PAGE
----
Health Information and Tools >  Cirrhosis – Living with cirrhosis
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When you have cirrhosis, it's important to know how to keep yourself healthy.

This is called self-care.

Living with cirrhosis is hard.

It can make you feel really tired so it can be harder to keep moving and stay active.

But it's important to try, even though it's hard.

Most people with cirrhosis can and should exercise regularly.

Check with your doctor to make sure it's safe for you to exercise.

Then, plan an activity program.

It'll help you build muscle and have more energy.

And it'll even help your mood.

Your activity program can be as simple as walking 10 to 20 minutes at a time.

You can start by walking a few days a week and build up to every day.

You can also add resistance and balance exercises to keep up your strength.

Resistance exercises use weights, elastic bands, or your own body weight.

You'll find exercise videos on this website and at 

The important thing to remember is, keep moving!

To keep active and stay a healthy weight, you'll need to be careful about how and what you eat.

Eat the right amount of protein and calories.

You can lose muscle if you don't get enough protein.

Lower the amount of salt you eat.

Salt can cause fluid build-up in your body.

Eat often and in small amounts, about every 3 to 4 hours while you're awake.

Have a snack before bed and eat a good breakfast as soon as you get up.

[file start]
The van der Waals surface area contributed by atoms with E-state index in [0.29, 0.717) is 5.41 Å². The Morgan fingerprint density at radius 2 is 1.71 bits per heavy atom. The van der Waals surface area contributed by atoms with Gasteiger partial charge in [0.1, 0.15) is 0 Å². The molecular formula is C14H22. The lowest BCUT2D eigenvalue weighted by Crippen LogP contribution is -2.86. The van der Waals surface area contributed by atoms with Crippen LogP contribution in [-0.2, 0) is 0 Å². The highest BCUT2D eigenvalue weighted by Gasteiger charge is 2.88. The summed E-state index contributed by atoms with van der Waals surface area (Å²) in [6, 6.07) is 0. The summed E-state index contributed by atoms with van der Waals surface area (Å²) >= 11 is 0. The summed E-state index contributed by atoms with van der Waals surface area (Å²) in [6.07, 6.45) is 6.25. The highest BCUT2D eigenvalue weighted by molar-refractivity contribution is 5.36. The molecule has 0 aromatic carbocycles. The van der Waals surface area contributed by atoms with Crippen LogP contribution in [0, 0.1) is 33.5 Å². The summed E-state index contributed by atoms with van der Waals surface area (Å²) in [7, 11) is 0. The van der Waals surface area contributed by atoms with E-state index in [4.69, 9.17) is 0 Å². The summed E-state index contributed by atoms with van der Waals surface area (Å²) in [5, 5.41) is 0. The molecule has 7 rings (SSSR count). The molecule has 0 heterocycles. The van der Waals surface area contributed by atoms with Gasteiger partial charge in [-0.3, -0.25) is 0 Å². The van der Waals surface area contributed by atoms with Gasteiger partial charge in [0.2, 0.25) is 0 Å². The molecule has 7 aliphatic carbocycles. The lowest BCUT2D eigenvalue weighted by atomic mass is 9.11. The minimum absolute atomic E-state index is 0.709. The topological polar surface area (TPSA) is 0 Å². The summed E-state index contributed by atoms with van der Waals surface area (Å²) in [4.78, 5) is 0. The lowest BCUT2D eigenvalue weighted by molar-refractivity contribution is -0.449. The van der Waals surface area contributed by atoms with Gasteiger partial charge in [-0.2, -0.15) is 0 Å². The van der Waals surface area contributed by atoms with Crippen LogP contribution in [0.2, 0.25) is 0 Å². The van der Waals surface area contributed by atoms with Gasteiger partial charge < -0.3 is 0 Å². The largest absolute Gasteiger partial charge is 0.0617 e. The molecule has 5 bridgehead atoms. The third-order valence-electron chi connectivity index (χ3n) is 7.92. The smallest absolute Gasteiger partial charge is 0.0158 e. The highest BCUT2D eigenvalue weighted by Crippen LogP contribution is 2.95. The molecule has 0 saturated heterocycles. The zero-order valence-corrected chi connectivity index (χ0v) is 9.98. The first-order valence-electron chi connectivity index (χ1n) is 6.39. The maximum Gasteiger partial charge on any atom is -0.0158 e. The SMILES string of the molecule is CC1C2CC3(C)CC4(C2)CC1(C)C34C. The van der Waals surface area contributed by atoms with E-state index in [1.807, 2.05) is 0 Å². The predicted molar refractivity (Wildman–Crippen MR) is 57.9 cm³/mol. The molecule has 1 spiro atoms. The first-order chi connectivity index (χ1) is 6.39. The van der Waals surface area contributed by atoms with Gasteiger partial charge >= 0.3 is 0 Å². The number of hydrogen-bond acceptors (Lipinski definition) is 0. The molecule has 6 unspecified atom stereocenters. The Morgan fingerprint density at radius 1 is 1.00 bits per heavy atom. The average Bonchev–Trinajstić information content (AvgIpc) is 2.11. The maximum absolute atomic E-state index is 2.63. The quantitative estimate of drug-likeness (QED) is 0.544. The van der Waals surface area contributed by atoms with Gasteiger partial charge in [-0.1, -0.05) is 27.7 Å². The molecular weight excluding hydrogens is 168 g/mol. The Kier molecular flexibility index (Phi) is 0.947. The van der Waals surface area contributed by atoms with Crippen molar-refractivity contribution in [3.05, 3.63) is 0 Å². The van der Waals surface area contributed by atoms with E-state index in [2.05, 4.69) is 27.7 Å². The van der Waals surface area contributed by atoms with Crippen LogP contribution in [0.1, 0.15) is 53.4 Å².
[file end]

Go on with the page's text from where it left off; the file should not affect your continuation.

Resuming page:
It'll help you stay strong.

Drink as much water as you want, unless your healthcare team tells you how much fluid to drink.

If you follow this advice, you'll help your body work better and longer.

Your healthcare team will do their best for you.

But they need your help too.

This means learning about your disease, so you can do the best job of caring for yourself.

Learn about your medicines, what they're for and how much to take.

And know which medicines to avoid.

Keep appointments with your family doctor and liver specialist.

They'll tell you what tests you need, like blood tests and ultrasounds to look at your liver.

You may also need an endoscopy to look down your esophagus, your food pipe, and into your stomach.

Share what you learn about cirrhosis with your family and friends.

You'll need their support.

And they can help you watch for emergency warning signs.

Know which warning signs mean you should go to the emergency department.

These includes throwing up blood or something that looks like coffee grounds, and black bowel movements.

These are signs of bleeding inside your body.

There are other warning signs that your family or friends can help watch for, like if you're confused or having trouble waking up, talking, walking, or following directions.

These are warning signs of a build-up of toxins.

Also watch for signs of an infection, like a fever, feeling sick to your stomach, throwing up, or sharp belly pain that doesn't go away.

Keeping your appointments and knowing these warning signs are very important parts of your self-care.

Living with cirrhosis takes a lot of strength and focus.

But you can still live a full life.

Do your best to manage your disease.

Live healthy!

Eat smart!

And keep moving!

You can find more videos and information about living with cirrhosis at and​